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2014 - 1 story
2011 - 1 story
2010 - 4 stories
2009 - 1 story
2007 - 1 story
2014
Two NJIT engineers, a senior and an alumnus from the Class of 2013, have won National Science Foundation Graduate Research Fellowships, generous three-year grants that allow them to focus intensively on research as they pursue doctoral degrees in graduate school. >>
2011
Helping others is an important part of NJIT life. Many students are the children of immigrants, some are even immigrants themselves. Problems and issues around the world hit home.  >>
2010
Jay N. Meegoda, an expert in geo-environmental engineering and a professor in the NJIT Department of Civil and Environmental Engineering has been named a Fellow by the American Society of Civil Engineers (ASCE).  Geo-environmental engineers apply basic geological and hydrological science, including soil and rock mechanics and groundwater hydrology, to any number of different environmental problems. >>
Jay N. Meegoda, PhD, PE, a professor in the department of civil and environmental engineering at NJIT, has been named a Fellow by the American Society of Civil Engineers (ASCE). The ASCE awards fellowships to civil engineers who have made significant technical or professional contributions to the profession, hold a P.E. license, and have at least 10 years of exceptional, responsible engineering experience gained while at member grade in ASCE. >>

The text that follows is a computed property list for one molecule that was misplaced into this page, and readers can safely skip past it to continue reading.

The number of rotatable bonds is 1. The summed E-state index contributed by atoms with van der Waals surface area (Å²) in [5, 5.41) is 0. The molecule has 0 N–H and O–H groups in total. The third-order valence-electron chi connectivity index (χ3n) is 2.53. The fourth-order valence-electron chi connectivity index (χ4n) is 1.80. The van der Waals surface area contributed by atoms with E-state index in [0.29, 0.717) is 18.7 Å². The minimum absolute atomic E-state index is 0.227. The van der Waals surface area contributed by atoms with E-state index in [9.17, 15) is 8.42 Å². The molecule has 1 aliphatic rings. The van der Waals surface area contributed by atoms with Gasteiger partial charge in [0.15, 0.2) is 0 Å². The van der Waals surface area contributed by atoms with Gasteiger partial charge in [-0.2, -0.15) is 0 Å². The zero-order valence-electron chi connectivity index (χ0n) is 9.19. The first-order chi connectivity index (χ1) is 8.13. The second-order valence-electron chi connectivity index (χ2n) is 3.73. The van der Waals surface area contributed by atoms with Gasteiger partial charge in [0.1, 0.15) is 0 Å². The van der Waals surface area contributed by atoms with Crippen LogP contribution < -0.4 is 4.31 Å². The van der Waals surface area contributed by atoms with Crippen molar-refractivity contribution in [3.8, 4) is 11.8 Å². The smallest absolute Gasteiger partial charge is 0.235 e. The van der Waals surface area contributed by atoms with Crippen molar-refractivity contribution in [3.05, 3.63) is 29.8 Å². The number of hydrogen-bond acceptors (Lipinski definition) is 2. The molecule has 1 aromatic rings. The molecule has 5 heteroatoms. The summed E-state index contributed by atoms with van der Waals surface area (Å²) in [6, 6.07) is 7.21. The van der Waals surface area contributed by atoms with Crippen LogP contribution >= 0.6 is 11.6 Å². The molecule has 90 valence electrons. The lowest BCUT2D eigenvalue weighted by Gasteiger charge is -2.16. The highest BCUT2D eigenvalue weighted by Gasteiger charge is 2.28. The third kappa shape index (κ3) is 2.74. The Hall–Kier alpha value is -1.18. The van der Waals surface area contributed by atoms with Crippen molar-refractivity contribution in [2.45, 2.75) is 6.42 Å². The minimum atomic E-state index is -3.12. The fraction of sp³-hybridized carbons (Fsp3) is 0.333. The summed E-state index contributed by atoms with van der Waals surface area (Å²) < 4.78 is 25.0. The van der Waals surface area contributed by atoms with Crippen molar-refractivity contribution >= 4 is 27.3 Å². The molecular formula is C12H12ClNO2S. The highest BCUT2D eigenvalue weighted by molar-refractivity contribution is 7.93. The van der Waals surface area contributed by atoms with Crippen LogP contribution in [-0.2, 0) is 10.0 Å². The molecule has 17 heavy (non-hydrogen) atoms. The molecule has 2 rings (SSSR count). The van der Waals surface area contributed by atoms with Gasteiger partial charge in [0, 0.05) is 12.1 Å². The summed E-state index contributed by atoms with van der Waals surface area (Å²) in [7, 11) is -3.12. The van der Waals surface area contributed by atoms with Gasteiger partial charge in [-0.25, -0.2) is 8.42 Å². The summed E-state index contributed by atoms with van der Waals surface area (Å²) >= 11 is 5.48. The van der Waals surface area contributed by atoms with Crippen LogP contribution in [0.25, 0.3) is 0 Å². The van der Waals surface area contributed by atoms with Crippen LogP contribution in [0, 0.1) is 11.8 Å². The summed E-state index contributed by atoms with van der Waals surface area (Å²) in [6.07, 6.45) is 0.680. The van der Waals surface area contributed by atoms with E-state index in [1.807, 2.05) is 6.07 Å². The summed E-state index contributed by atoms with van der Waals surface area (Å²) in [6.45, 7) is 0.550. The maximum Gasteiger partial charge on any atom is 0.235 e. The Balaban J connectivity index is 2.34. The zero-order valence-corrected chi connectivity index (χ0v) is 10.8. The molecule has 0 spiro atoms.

When Kate Boardman, of Montclair, and Paul Rodriguez, of Harrison, march at NJIT's upcoming May 17 graduation at the Prudential Center, their minds may wander to memories of their work as fledgling mechanical engineers  removing bacteria from drinking water and halting water-borne illnesses in a poor Haitian village. Working under the auspices of Engineers Without Borders (EWB), the two made several visits there over the past two years.  >>
Jay N. Meegoda, PhD, a professor in the department of civil and environmental engineering at NJIT, will speak today about sustainable infrastructure for the 21st century at a seminar sponsored by the department of civil engineering at City College of New York.    >>
2009
More than a dozen NJIT civil and mechanical engineering students, faculty and interested staff members have spent the past three years working with villagers in a poor Haitian village to remove bacteria from their drinking water and halt water-borne illnesses.  Working under the auspices of Engineers Without Borders (EWB), the NJIT group has made four visits, to date, and are planning one last visit in October. >>
2007
“With a little bit of effort, we can make a big difference,” Jay Meegoda, PhD, professor of civil and environmental engineering at NJIT told some 100 students who attended the first general meeting today of the NJIT student chapter of Engineers Without Borders (NJIT-EWB). Also providing welcoming remarks were NJIT Provost Priscilla Nelson and Daniel Martin, president of the Northern New Jersey Professional EWB Chapter. The proposed initial project for the NJIT-EWB will be to provide a sustainable water supply and sanitation for the city of Milot in Haiti. >>